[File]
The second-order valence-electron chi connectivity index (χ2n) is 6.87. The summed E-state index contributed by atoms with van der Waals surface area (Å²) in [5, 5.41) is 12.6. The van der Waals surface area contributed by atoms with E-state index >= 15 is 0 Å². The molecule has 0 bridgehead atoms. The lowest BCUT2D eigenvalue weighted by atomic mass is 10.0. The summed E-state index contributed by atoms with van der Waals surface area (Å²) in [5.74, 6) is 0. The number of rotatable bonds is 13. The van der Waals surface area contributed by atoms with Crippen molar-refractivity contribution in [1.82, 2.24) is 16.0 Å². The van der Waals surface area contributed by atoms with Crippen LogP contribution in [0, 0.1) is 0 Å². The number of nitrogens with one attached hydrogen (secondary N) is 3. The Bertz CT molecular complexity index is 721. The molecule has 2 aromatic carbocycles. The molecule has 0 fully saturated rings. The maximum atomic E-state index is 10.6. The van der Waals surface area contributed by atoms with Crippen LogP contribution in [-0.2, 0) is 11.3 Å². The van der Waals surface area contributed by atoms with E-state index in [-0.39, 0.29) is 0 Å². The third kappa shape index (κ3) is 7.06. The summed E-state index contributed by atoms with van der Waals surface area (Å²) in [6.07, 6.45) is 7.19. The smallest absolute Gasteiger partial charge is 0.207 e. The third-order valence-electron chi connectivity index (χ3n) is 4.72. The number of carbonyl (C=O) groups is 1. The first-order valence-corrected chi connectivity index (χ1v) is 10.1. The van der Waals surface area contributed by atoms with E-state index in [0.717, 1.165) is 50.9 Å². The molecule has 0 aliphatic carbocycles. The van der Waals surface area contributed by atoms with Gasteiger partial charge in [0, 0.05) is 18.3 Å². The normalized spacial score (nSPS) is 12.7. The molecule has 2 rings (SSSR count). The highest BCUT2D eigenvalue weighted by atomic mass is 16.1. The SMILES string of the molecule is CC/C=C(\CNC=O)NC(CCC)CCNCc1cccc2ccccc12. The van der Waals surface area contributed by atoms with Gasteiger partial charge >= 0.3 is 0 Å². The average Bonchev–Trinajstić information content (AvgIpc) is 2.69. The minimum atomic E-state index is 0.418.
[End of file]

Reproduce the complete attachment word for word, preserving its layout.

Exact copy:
The second-order valence-electron chi connectivity index (χ2n) is 6.87. The summed E-state index contributed by atoms with van der Waals surface area (Å²) in [5, 5.41) is 12.6. The van der Waals surface area contributed by atoms with E-state index >= 15 is 0 Å². The molecule has 0 bridgehead atoms. The lowest BCUT2D eigenvalue weighted by atomic mass is 10.0. The summed E-state index contributed by atoms with van der Waals surface area (Å²) in [5.74, 6) is 0. The number of rotatable bonds is 13. The van der Waals surface area contributed by atoms with Crippen molar-refractivity contribution in [1.82, 2.24) is 16.0 Å². The van der Waals surface area contributed by atoms with Crippen LogP contribution in [0, 0.1) is 0 Å². The number of nitrogens with one attached hydrogen (secondary N) is 3. The Bertz CT molecular complexity index is 721. The molecule has 2 aromatic carbocycles. The molecule has 0 fully saturated rings. The maximum atomic E-state index is 10.6. The van der Waals surface area contributed by atoms with Crippen LogP contribution in [-0.2, 0) is 11.3 Å². The van der Waals surface area contributed by atoms with E-state index in [-0.39, 0.29) is 0 Å². The third kappa shape index (κ3) is 7.06. The summed E-state index contributed by atoms with van der Waals surface area (Å²) in [6.07, 6.45) is 7.19. The smallest absolute Gasteiger partial charge is 0.207 e. The third-order valence-electron chi connectivity index (χ3n) is 4.72. The number of carbonyl (C=O) groups is 1. The first-order valence-corrected chi connectivity index (χ1v) is 10.1. The van der Waals surface area contributed by atoms with E-state index in [0.717, 1.165) is 50.9 Å². The molecule has 0 aliphatic carbocycles. The van der Waals surface area contributed by atoms with Gasteiger partial charge in [0, 0.05) is 18.3 Å². The normalized spacial score (nSPS) is 12.7. The molecule has 2 rings (SSSR count). The highest BCUT2D eigenvalue weighted by atomic mass is 16.1. The SMILES string of the molecule is CC/C=C(\CNC=O)NC(CCC)CCNCc1cccc2ccccc12. The van der Waals surface area contributed by atoms with Gasteiger partial charge >= 0.3 is 0 Å². The average Bonchev–Trinajstić information content (AvgIpc) is 2.69. The minimum atomic E-state index is 0.418.